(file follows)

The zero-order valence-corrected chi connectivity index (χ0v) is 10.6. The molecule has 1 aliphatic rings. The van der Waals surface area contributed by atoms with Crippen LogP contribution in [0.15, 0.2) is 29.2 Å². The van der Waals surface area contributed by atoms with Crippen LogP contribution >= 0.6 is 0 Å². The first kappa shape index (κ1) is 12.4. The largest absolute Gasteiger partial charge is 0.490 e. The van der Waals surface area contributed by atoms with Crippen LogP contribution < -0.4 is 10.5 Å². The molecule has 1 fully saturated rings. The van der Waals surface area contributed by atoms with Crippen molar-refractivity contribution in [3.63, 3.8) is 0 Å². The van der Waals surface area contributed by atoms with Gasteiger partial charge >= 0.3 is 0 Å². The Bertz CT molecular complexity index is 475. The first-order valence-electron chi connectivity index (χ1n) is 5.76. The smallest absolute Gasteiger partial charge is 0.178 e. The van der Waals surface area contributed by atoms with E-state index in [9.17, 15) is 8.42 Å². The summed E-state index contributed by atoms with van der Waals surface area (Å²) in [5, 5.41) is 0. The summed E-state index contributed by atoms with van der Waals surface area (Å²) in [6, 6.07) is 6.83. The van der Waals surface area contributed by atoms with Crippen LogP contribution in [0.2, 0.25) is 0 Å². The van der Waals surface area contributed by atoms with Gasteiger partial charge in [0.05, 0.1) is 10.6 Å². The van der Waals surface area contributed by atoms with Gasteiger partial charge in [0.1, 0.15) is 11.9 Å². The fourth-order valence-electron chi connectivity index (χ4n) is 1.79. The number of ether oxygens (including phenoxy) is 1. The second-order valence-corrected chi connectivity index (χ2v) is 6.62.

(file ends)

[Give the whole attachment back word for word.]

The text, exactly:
The zero-order valence-corrected chi connectivity index (χ0v) is 10.6. The molecule has 1 aliphatic rings. The van der Waals surface area contributed by atoms with Crippen LogP contribution in [0.15, 0.2) is 29.2 Å². The van der Waals surface area contributed by atoms with Crippen LogP contribution >= 0.6 is 0 Å². The first kappa shape index (κ1) is 12.4. The largest absolute Gasteiger partial charge is 0.490 e. The van der Waals surface area contributed by atoms with Crippen LogP contribution < -0.4 is 10.5 Å². The molecule has 1 fully saturated rings. The van der Waals surface area contributed by atoms with Crippen molar-refractivity contribution in [3.63, 3.8) is 0 Å². The van der Waals surface area contributed by atoms with Gasteiger partial charge >= 0.3 is 0 Å². The Bertz CT molecular complexity index is 475. The first-order valence-electron chi connectivity index (χ1n) is 5.76. The smallest absolute Gasteiger partial charge is 0.178 e. The van der Waals surface area contributed by atoms with E-state index in [9.17, 15) is 8.42 Å². The summed E-state index contributed by atoms with van der Waals surface area (Å²) in [5, 5.41) is 0. The summed E-state index contributed by atoms with van der Waals surface area (Å²) in [6, 6.07) is 6.83. The van der Waals surface area contributed by atoms with Crippen LogP contribution in [0.2, 0.25) is 0 Å². The van der Waals surface area contributed by atoms with Gasteiger partial charge in [0.05, 0.1) is 10.6 Å². The van der Waals surface area contributed by atoms with Gasteiger partial charge in [0.1, 0.15) is 11.9 Å². The fourth-order valence-electron chi connectivity index (χ4n) is 1.79. The number of ether oxygens (including phenoxy) is 1. The second-order valence-corrected chi connectivity index (χ2v) is 6.62.